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How Creating a Web Series About My Eating Disorder Became a Declaration of ‘Normalcy'

When my first article for The Mighty, “My Eating Disorder and I Co-Wrote a Web Series” was published back in July, I was terrified.

I was about to launch a Kickstarter campaign for my comedy web series, “Nutritiously Nicola!” It’s the funny, zany and surreal story of an East London Instagrammer called Nicola, who is trying to establish a healthy relationship with eating, whist navigating the confusing, food-obsessed landscape of social media.

I was terrified because the series is based on my own experience of having had an eating disorder since the age of 13. Terrified because, up till that point, I had barely told a soul about this monster, which had been a resident inside my brain for more than half my life. And now I was revealing my deepest, darkest secret to the entire internet.

Leading up to the launch of the Kickstarter and the publication of the article, a series of nasty thoughts played through my mind on repeat. My friends would suddenly hate me for not being more honest with them.  My employers would sack me. Nobody would believe me because I wasn’t “thin enough” to have a problem. The people who had asked me if I had a problem, who I had assured shouldn’t worry, that I was “naturally” thin, would think me a liar.  People would look at me differently. My outpatient team would stop helping me. I would feel completely alone, deserted by everyone I knew and without my secret eating disorder, my longstanding pal, for company.

Of course, none of this happened. That’s because the thoughts, which seemed so convincingly my own, were that of my dying eating disorder. It knew that once it’s existence was ousted, it would no longer be able to survive. It was it’s final, desperate gasp for breath. Impressively evil to the end — it almost convinced me to stay silent.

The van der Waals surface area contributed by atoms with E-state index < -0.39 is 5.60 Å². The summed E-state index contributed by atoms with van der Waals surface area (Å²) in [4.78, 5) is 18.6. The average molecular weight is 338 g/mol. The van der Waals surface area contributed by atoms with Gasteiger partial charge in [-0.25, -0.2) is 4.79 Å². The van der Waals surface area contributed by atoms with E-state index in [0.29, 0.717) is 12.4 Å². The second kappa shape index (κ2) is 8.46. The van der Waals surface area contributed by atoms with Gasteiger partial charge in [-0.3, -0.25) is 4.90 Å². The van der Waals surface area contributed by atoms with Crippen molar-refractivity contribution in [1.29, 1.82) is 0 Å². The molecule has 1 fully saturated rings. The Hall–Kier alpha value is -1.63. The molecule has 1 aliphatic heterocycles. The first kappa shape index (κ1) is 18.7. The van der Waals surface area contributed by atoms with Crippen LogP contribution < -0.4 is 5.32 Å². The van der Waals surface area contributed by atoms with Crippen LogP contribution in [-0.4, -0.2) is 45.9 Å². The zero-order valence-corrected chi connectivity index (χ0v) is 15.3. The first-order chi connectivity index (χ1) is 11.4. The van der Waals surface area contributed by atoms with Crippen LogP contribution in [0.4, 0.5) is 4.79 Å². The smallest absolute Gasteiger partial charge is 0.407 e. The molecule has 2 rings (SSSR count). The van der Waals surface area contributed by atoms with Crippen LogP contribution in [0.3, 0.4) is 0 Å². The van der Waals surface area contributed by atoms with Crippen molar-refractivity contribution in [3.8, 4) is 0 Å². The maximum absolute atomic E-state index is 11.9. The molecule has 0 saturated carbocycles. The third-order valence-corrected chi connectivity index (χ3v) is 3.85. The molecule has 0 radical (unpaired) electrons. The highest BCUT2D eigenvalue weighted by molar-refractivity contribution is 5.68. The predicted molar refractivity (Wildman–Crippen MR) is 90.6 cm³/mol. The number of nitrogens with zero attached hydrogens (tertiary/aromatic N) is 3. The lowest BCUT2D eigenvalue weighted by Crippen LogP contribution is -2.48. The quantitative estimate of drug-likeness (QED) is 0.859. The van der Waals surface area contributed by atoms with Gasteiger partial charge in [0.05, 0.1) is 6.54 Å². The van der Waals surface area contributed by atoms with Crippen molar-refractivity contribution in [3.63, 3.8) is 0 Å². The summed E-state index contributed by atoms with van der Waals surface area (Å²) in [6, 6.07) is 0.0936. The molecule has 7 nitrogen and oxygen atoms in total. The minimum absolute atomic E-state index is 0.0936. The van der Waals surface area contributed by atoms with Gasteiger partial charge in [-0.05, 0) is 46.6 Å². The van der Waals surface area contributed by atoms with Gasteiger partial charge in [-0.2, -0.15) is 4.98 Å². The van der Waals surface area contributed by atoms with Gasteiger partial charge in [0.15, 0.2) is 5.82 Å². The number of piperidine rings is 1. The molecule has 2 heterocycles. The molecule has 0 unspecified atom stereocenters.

I think this is probably a familiar experience to many people with mental health problems. And unfortunately, sometimes these thoughts are not unfounded. There is still a stigma, which is real, alive, and can cost those struggling their jobs, friends and relationships.

This is why I am certain that writing the article and making the web series is the right thing to do. I have had messages from acquaintances, hushed, private inbox affairs, whispering how happy they are to have seen what I’m making, because they too have been hiding the same secret.

The thought that I might have sent a small ripple in motion, might have bought even a few others closer to opening up, seeking help or identifying which voices in their head are worth listening to, makes my release of control completely worth it.

But of course, for big change, we need more people speaking up. So that the small number of  loud voices talking about their mental health problems becomes a great number of moderate voices talking about their mental health problems. So moderate and normal, that employers, lovers and friends will listen to the problems, rather than hearing “mentally ill.”

For now, I’m happy to be a loud voice (and I’m thrilled to have finally found a use for those many hours of drama school voice classes!). “Nutritiously Nicola!” is a big, boisterous declaration that mental health problems are normal, complicated, messy, funny and most definitely worth talking about. Maybe even laughing about.

This weekend, “Nutritiously Nicola!” met it’s funding target. I am beyond thrilled by the support it’s had and relieved that it is really, truly going to get made. However, we raised the bare minimum needed to fund the production to the series, and have added stretch goals, which will allow us to make more episodes, create more content and pay our cast and crew a fair and decent wage. The campaign ends on Tuesday, August 15 at 8 p.m., so if you would like to support “Nutritiously Nicola!” and make it the best show it can possibly be, please pledge via our Kickstarter page.

With some fantastic guest stars lined up, including Matthew Lewis, aka Neille Longbottom from “Harry Potter,” Andrew Gower from “Outlander,” Christopher Ettridge from “Goodnight Sweetheart” and Heid Reed from “Poldark,” it is set to be a fantastic, funny, taboo-busting show.

I can’t wait.

Here are some other ways to stay up to date with the project:

If you or someone you know is struggling with an eating disorder, you can call the National Eating Disorders Association Helpline at 1-800-931-2237.

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 Lead image via “Double Yay” Youtube